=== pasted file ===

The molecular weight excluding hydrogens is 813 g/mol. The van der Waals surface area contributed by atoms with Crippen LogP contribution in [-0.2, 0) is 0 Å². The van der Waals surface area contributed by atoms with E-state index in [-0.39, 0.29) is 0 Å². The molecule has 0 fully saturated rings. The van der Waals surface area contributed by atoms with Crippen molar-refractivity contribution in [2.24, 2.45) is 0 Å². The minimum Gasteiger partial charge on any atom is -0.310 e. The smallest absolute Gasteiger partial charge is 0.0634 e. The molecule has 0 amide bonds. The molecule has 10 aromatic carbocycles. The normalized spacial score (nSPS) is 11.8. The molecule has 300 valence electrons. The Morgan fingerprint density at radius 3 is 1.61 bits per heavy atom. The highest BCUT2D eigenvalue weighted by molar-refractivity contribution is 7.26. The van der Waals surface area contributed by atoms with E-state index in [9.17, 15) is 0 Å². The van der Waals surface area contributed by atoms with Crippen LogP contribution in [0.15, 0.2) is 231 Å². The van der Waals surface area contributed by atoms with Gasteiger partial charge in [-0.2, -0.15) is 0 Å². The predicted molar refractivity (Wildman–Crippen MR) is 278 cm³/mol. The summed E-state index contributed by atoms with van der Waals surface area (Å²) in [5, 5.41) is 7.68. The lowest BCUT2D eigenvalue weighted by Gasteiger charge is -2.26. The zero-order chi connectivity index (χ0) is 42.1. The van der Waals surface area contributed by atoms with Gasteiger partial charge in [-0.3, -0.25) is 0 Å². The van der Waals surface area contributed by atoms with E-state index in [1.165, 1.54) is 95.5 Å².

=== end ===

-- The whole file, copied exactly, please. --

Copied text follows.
The molecular weight excluding hydrogens is 813 g/mol. The van der Waals surface area contributed by atoms with Crippen LogP contribution in [-0.2, 0) is 0 Å². The van der Waals surface area contributed by atoms with E-state index in [-0.39, 0.29) is 0 Å². The molecule has 0 fully saturated rings. The van der Waals surface area contributed by atoms with Crippen molar-refractivity contribution in [2.24, 2.45) is 0 Å². The minimum Gasteiger partial charge on any atom is -0.310 e. The smallest absolute Gasteiger partial charge is 0.0634 e. The molecule has 0 amide bonds. The molecule has 10 aromatic carbocycles. The normalized spacial score (nSPS) is 11.8. The molecule has 300 valence electrons. The Morgan fingerprint density at radius 3 is 1.61 bits per heavy atom. The highest BCUT2D eigenvalue weighted by molar-refractivity contribution is 7.26. The van der Waals surface area contributed by atoms with E-state index in [9.17, 15) is 0 Å². The van der Waals surface area contributed by atoms with Crippen LogP contribution in [0.15, 0.2) is 231 Å². The van der Waals surface area contributed by atoms with Gasteiger partial charge in [-0.2, -0.15) is 0 Å². The predicted molar refractivity (Wildman–Crippen MR) is 278 cm³/mol. The summed E-state index contributed by atoms with van der Waals surface area (Å²) in [5, 5.41) is 7.68. The lowest BCUT2D eigenvalue weighted by Gasteiger charge is -2.26. The zero-order chi connectivity index (χ0) is 42.1. The van der Waals surface area contributed by atoms with Gasteiger partial charge in [-0.3, -0.25) is 0 Å². The van der Waals surface area contributed by atoms with E-state index in [1.165, 1.54) is 95.5 Å².